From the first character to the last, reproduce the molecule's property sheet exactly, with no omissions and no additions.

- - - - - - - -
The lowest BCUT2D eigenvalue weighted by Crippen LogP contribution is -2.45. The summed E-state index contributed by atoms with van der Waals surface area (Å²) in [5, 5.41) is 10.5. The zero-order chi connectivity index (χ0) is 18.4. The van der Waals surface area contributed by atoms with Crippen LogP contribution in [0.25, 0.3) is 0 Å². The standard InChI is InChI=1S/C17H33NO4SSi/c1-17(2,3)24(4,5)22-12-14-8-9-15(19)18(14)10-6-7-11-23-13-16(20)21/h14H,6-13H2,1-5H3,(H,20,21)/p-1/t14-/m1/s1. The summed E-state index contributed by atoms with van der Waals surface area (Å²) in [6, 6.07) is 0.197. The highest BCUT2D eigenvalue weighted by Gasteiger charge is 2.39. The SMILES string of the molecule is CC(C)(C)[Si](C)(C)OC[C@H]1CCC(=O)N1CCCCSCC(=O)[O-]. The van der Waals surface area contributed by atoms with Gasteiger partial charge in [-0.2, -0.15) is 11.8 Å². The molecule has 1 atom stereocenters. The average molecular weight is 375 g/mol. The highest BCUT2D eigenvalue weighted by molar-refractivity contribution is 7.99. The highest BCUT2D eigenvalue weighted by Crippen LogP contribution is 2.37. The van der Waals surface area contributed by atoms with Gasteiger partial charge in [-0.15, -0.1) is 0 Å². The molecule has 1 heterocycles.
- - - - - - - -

The lowest BCUT2D eigenvalue weighted by Crippen LogP contribution is -2.45. The summed E-state index contributed by atoms with van der Waals surface area (Å²) in [5, 5.41) is 10.5. The zero-order chi connectivity index (χ0) is 18.4. The van der Waals surface area contributed by atoms with Crippen LogP contribution in [0.25, 0.3) is 0 Å². The standard InChI is InChI=1S/C17H33NO4SSi/c1-17(2,3)24(4,5)22-12-14-8-9-15(19)18(14)10-6-7-11-23-13-16(20)21/h14H,6-13H2,1-5H3,(H,20,21)/p-1/t14-/m1/s1. The summed E-state index contributed by atoms with van der Waals surface area (Å²) in [6, 6.07) is 0.197. The highest BCUT2D eigenvalue weighted by Gasteiger charge is 2.39. The SMILES string of the molecule is CC(C)(C)[Si](C)(C)OC[C@H]1CCC(=O)N1CCCCSCC(=O)[O-]. The van der Waals surface area contributed by atoms with Gasteiger partial charge in [-0.2, -0.15) is 11.8 Å². The molecule has 1 atom stereocenters. The average molecular weight is 375 g/mol. The highest BCUT2D eigenvalue weighted by molar-refractivity contribution is 7.99. The highest BCUT2D eigenvalue weighted by Crippen LogP contribution is 2.37. The van der Waals surface area contributed by atoms with Gasteiger partial charge in [-0.15, -0.1) is 0 Å². The molecule has 1 heterocycles.